Services Offered: Influencer DiscoveryCampaign Management
Channels: Facebook, Instagram, Twitter, Pinterest
In the very first post on this website, we made a big point about defining what influencers are—or, rather, who they are. Unlike celebrities, we said, “influencers can be anywhere. They can be anyone.” If anyone working for Mavrck read that post when it was first published, I imagine they were thinking something along the lines of, “Well, duh.”
Like a lot of influencer marketing software platforms, Mavrck began life as something very different. In 2012, the company launched as Splashscore, and its Fan Grader tool promised brands to find out who their 100 most engaged Facebook fans were. Brands could then use the list to reach out to these fans and try and get them to post things on their behalf, for whatever terms the two sides might agree on. You know, basic influencer marketing stuff.
It would be wrong to call Splashscore a failure, but it certainly wasn’t a success, either. If it were, it would still be around. Better than that, learning what didn’t work with Splashscore helped the company to identify better ways to serve the influencer marketing industry. And this is why you can’t call Splashscore a failure: the lessons learned there paved the way for something new and unique. Fast forward a little bit, and lot changed by 2014: they didn’t just rebrand, they rebooted. Splashscore became Mavrck, and their software became—well, also Mavrck, because that’s less confusing.
The end result is something that’s still deep in the influencer marketing game, but is playing by wildly different—and innovative—rules. The whole notion of spending time, searching through influencer search engines and filtering down to find people who fit into your vertical, match your style, have the right number of followers and engagement stats—that has its place for long-tail campaigns where the aim is a bigger, more loyal audience. Eventually, though, the point of building that audience is to turn them into customers. The idea behind Mavrck cleverly flips that normal process on its head, asking the question:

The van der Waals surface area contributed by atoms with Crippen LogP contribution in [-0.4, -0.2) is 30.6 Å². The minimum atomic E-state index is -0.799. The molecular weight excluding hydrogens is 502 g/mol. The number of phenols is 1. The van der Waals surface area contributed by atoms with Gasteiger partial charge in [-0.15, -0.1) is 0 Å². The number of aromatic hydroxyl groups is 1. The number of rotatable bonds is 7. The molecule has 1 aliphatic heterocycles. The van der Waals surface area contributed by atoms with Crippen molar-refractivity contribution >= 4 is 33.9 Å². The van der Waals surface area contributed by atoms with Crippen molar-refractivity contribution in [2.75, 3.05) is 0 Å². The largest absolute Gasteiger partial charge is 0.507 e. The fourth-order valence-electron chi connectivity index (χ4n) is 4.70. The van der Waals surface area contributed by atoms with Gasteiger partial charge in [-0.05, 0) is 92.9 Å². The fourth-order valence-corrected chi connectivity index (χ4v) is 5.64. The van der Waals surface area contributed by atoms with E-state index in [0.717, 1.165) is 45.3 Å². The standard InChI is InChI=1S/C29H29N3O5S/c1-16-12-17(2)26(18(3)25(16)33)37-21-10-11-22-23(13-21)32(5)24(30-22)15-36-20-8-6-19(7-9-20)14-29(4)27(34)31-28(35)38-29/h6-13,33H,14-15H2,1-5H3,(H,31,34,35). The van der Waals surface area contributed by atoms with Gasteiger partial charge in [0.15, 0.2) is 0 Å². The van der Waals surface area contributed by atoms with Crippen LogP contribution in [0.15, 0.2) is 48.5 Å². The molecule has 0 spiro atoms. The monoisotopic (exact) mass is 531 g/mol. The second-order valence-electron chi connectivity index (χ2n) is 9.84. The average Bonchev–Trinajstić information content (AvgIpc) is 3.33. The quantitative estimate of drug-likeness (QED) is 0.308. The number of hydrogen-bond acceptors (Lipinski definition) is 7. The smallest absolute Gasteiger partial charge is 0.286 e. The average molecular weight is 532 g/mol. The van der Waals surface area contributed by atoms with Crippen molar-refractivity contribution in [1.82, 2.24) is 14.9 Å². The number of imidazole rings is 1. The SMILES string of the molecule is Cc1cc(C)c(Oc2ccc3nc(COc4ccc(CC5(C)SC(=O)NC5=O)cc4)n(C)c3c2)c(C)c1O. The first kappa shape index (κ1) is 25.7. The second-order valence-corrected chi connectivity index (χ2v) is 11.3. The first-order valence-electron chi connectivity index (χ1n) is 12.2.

This question itself is already a unique—but common sense—approach to influencer marketing. When brands search for influencers, they typically like to start with someone who has already demonstrated an affinity for their company or products, and has a large following. Absent any brand affinity, they’ll settle for the big numbers. But then it can become a long courtship to activate that influencer—you’re essentially marketing to that one person in the hopes of future access to her audience. And you’ll do that despite all the evidence that the more followers an influencer has, the less engaged her audience will be.
Mavrck skips all that by finding influencers—micro-influencers specifically—from people who are already your customers. It’s part of a thoroughly programmatic approach to all aspects of influencer marketing.
Summary: Quick Jump Menu
Access to the Mavrck platform is sold on a subscription basis and the pricing is customised based on customer needs. If you’re wondering if it’s in your budget, here are two relevant facts that should help you figure that out:
- Mavrck’s current roster of clients features many big names: Gillette, Dunkin’ Donuts, Universal Studios, New Balance, Proctor & Gamble, Sears, and JetBlue. The list goes on, and you’ve heard of every company on that list.
- Mostly, influencer activation happens at checkout time—when a customer logs in and purchases something through the web or mobile. Because the point of the platform is to market at scale, this implies your e-commerce channels are already processing hundreds, if not thousands, of transactions per day. Mavrck’s own case study stats refer to results in terms of “per 1,000 influencers.” Read another way, that’s “per 1,000 customers.”